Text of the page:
New data on the U–Pb geochronology and Hf-isotopic composition of detrital zircons, along with the geochemistry of garnets, chromian spinel and feldspars from Permian and Triassic volcano-sedimentary sequences in the Southern and Eastern Alps reveal similarities in the nature and tectonomagmatic setting of the Early Permian and the Middle Triassic magmatic events. Detrital zircon U–Pb geochronology displays magmatic activity at 290–280 Ma (Early Permian) and at 245–235 Ma (Middle Triassic). The two-stage Hf-depleted mantle model ages obtained from Permian and Triassic zircons cluster around 1.7–1.6 and 1.3–0.8 Ga. Epsilon Hafnium analysis on dated detrital zircons suggests mixing of mantle and crustal components into the parental magmas of Permian and Triassic magmatism, the latter showing less crustal contribution. The composition of detrital feldspars from the Permian and Triassic volcaniclastic sandstones reveals provenance from intermediate to acidic igneous rocks. Garnet in Middle and Late Triassic beds suggests the incorporation of material comparable to the mafic rocks of the Ivrea-Verbano Zone into the parental melts of the Triassic magmatism. Chromian spinel in syn-magmatic Carnian sandstones indicates an origin associated with MORB-type peridotites and therefore, corroborates a mantle contribution to the Middle Triassic magmatism. The integration of detrital zircon U–Pb ages, Hf isotopes and composition of detrital minerals suggests that continuous lithospheric stretching at the transition from the post-Variscan to the Alpine orogenic cycle, with periods of strike-slip movements, presumably led to an asymmetrical continental rifting process, in which the Middle Triassic magmatic episode represents the earliest stage of the Alpine Tethys oceanic domain.
Intense Early Permian and Middle Triassic magmatic activity in the South-Alpine and Austroalpine palaeogeographic domains is evidenced by a widespread distribution of magmatic products in Permian and Triassic basins in the Southern and Eastern Alps. Permian magmatic rocks in the Southern Alps have been associated with a post-Variscan transtensional setting (e.g. Schaltegger and Brack 2007). In contrast, the geodynamic and tectonomagmatic setting of Middle Triassic magmatism is a matter of discussion yet. Predominant models invoke either magmatic arcs (e.g. Garzanti 1985, 1986; Castellarin et al. 1980, 1988) or transtensional-extensional rift dynamics (e.g. Crisci et al. 1984). Furthermore, the contribution of mantle and/or crustal components to the end-member melts, which erupted and intruded during the Middle Triassic magmatic episode in the Southern and Eastern Alps, is still uncertain.
We analysed sandstones from Permian and Triassic sedimentary formations in the Southern and Eastern Alps (Fig. 1), in order to discriminate between a crustal and a mantle origin of the source rocks that supplied Permian and Triassic basins in the South-Alpine and Austroalpine palaeogeographic domains, and to evaluate the tectonomagmatic model of the Middle Triassic magmatism in this palaeogeographic context. This study presents new U–Pb dates and Hf isotopic compositions of detrital zircons, complemented by chemical analysis of detrital feldspar, garnet and chromian spinel.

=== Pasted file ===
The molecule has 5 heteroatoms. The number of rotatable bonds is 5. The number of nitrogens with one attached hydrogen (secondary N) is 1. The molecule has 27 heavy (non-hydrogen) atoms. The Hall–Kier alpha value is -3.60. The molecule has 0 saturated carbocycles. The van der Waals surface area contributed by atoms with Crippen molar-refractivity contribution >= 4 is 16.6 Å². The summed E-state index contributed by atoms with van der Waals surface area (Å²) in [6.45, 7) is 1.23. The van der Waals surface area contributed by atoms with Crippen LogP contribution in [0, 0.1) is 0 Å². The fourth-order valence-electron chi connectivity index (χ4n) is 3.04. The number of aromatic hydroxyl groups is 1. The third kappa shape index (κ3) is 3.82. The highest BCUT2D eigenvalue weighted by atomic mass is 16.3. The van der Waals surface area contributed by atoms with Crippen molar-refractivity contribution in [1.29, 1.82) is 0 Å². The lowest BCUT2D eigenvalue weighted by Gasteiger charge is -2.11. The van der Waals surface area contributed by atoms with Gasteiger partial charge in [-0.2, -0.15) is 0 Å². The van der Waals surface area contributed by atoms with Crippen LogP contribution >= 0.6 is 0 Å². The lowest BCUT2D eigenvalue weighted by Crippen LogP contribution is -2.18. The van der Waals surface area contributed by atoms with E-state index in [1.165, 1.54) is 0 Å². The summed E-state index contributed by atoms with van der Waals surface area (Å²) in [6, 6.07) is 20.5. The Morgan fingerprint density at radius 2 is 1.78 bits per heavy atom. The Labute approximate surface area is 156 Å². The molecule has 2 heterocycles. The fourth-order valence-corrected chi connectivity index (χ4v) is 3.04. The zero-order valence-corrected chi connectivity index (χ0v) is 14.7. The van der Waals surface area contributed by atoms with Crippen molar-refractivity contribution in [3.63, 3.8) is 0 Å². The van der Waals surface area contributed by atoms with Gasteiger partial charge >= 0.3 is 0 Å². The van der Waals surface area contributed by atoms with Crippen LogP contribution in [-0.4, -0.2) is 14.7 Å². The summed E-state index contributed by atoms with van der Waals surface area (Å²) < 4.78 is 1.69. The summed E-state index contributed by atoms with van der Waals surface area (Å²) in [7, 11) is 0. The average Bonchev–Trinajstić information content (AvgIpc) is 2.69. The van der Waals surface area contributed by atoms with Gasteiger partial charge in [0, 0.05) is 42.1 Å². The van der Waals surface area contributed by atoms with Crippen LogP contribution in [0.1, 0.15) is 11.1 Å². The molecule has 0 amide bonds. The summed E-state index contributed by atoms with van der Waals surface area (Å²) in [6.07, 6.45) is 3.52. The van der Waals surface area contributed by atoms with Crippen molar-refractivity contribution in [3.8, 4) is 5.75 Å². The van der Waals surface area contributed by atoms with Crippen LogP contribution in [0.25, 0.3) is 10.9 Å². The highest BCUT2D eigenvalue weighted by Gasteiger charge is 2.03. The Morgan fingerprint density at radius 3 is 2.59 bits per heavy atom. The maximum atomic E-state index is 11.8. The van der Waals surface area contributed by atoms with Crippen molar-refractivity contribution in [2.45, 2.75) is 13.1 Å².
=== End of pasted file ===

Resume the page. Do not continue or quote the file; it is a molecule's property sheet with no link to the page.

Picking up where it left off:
Our results suggest mixed crust-mantle magma sources for the Permian magmatism, as similarly reported for Permian magmatic rocks in the Southern Alps (Schaltegger and Brack 2007). Furthermore, Hf isotopic compositions of the Middle Triassic volcaniclastic rocks indicate lesser contamination with crustal components than observed in the Permian volcaniclastic rocks, and the occurrence of chromian spinel and Mg-rich garnet in the heavy mineral suites of Carnian sandstones indicates a provenance partially affiliated to a mafic–ultramafic domain, possibly including a mid-ocean ridge (MOR) setting. These oceanic rocks presumably were related to a rift-drift process associated to an early stage of the Pangaea continental break-up. This scenario might has been controlled by hyperextension of the continental crust on back-arc type basins, possibly due to roll-back of the northward subduction of the Palaeotethys, within the geodynamic framework of the Middle Triassic proposed by Stampfli and Kozur (2006). We highlight the relevance of the Middle Triassic magmatic episode in the South-Alpine and Austroalpine domains, since this magmatic event marks the transition from the post-Variscan regime to the onset of the Alpine orogenic cycle.
South-Alpine and Austroalpine terranes from the post-Variscan to the Alpine cycle
Palaeogeographic reconstructions of the western Tethys (e.g. Stampfli and Borel 2002; Stampfli et al. 2002, 2013; Stampfli and Kozur 2006; Schettino and Turco 2009, 2011; von Raumer et al. 2003, 2013) suggest that the Austroalpine and South-Alpine terranes are part of the Adria-Apulia lithosphere (Fig. 2), which in turn was part of the NE margin of Gondwana supercontinent during the Early Palaeozoic.